Voluntaryist Class Analysis
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“One Voluntaryist’s Perspective” is an original column appearing most Mondays at Everything-Voluntary.com, by the founder and editor Skyler J. Collins. Archived columns can be found here. OVP-only RSS feed available here.
Class analysis is a useful tool toward the stratification of society in order to understand different perspectives on political or economic conflict. What does voluntaryism have to offer? Let me first review a couple of class analyses, Marxist and Austrian, and then I’ll offer a voluntaryist expansion on the latter.
Marxist Class Analysis
Both Hans Hoppe and David Osterfeld give great critiques of the class analysis of Karl Marx. In brief, mankind’s is a history of class struggle, rulers over the ruled, or in economic terms, exploiters over the exploited. While this is obviously true when considering slavery and feudalism (kings/nobles over serfs), Marx argued that this is no less true for capitalism. According to Marx, capitalists (and entrepreneurs) exploit workers by paying them wages lower than what their labor is really worth, as evidenced by the profits that capitalists make after selling their final goods for higher than what it cost them to pay workers. Further, capitalists use their economic power to take control of the state in order to diminish competition by increasing the costs of entrepreneurship. The ruling class, then, are the capitalists and entrepreneurs, and the ruled or those the ruling class exploit, the workers.
Karl Marx makes at least two errors in his class analysis, according to Austrian School economists. The first is his utilization of the fallacious labor theory of value (LTV). The LTV had it’s origins in religious philosopher Thomas Aquinas, and later, influential economist Adam Smith, and is a theory of value “that argues that the economic value of a good or service is determined by the total amount of labor required to produce it.” In other words, the monetary value of something can be objectively determined by measuring it’s labor inputs. It’s fallacious because value cannot be objectively determined by measuring anything. Instead, value is determined on the basis of personal preference; it is subjectively determined in the minds of each and every person. It’s the economic equivalent of the saying, “Beauty is in the eye of the beholder.” Therefore, what capitalists are able to sell their final goods for is a determination made by consumers, without regard for labor inputs (except for during the determination to produce the good at all and the anticipation of profits). The latter theory is called, obviously, the subjective theory of value.
Marx’s second and compounding error is his failure to understand and consider time preference. Time preference “is the assumption that, all else being equal, people prefer a given end to be achieved sooner rather than later.” This assumption is based on the praxeological action axiom (human action is the purposeful utilization of means over a period of time in order the achieve a desired end), because if people did not prefer a given end to be achieved sooner rather than later, they would not yet act. Marxism fails to consider the different time preferences of capitalists and workers. Worker time preference has it that they prefer less money sooner for their output. They are less willing to wait for the final good to be sold in order to make a higher return on their labor, and so they settle for what capitalists are willing to pay them, the difference being the reward for capitalists and entrepreneurs having a different time preference then workers. They are willing to wait for the final good to sell, and in the mean time deal with the risk and uncertainty that it will sell at all. And they still must pay for labor and capital inputs before they ever profit from worker production.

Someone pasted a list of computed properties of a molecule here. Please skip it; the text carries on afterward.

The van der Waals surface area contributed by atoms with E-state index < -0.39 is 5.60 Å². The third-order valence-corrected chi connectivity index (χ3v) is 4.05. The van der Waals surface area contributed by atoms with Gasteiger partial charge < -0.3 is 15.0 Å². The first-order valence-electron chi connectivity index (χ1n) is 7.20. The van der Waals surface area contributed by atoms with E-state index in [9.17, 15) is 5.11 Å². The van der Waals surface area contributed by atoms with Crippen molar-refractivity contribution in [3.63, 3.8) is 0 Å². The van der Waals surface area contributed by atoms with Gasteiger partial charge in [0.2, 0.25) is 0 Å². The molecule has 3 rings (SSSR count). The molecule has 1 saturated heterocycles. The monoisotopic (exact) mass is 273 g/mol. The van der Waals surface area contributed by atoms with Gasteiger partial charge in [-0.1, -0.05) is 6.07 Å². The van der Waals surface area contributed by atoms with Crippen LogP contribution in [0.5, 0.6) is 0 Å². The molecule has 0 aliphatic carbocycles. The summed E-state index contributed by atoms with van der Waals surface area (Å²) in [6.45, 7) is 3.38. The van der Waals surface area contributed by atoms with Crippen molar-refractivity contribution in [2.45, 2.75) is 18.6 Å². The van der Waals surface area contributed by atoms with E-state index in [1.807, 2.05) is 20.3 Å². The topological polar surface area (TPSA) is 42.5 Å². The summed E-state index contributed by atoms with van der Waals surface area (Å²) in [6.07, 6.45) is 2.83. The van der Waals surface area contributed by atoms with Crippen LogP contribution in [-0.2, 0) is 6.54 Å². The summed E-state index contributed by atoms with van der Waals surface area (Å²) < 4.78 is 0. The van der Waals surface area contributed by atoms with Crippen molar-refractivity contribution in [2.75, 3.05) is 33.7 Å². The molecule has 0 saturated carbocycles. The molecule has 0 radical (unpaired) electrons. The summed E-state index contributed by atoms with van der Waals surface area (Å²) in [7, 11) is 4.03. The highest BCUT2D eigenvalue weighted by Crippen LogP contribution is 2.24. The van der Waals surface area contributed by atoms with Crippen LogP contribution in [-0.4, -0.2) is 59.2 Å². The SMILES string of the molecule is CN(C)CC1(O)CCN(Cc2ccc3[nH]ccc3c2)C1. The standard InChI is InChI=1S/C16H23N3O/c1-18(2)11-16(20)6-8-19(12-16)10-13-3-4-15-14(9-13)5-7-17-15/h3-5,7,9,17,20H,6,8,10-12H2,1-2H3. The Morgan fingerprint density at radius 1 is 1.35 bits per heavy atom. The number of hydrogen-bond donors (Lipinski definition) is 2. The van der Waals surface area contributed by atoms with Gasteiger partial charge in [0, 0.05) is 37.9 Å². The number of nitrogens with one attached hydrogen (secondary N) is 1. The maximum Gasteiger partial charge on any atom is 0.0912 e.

Austrian Class Analysis
While Marx erred based on the preceding, his belief that mankind experiences class struggle was essentially true. His bad economic reasoning pointed him toward blaming capitalists and entrepreneurs for the plight of the worker. Had he used better economic reasoning, he would see that any exploitation of workers came not through capitalist profits, which are earned through voluntary trade, but through rising costs to escaping labor created by economic regulations from the state. At their foundation, economic regulations are enforced by the use or threat of state violence. As the state claims and enforces an illegitimate monopoly on the provision of law and order, or on the legal use of force, the state is able to demand that individuals jump through regulatory hoops in order to enter certain industries as either capitalists, entrepreneurs, or workers, if they allow it at all. The difference between Marxist and Austrian class analysis, then, is in the former dividing the classes by economic power, while the latter dividing them by political power. I highly recommend the Hoppe and Osterfeld essays linked above as they provide greater clarification to what I’ve offered here. Let us now turn to voluntaryist class analysis.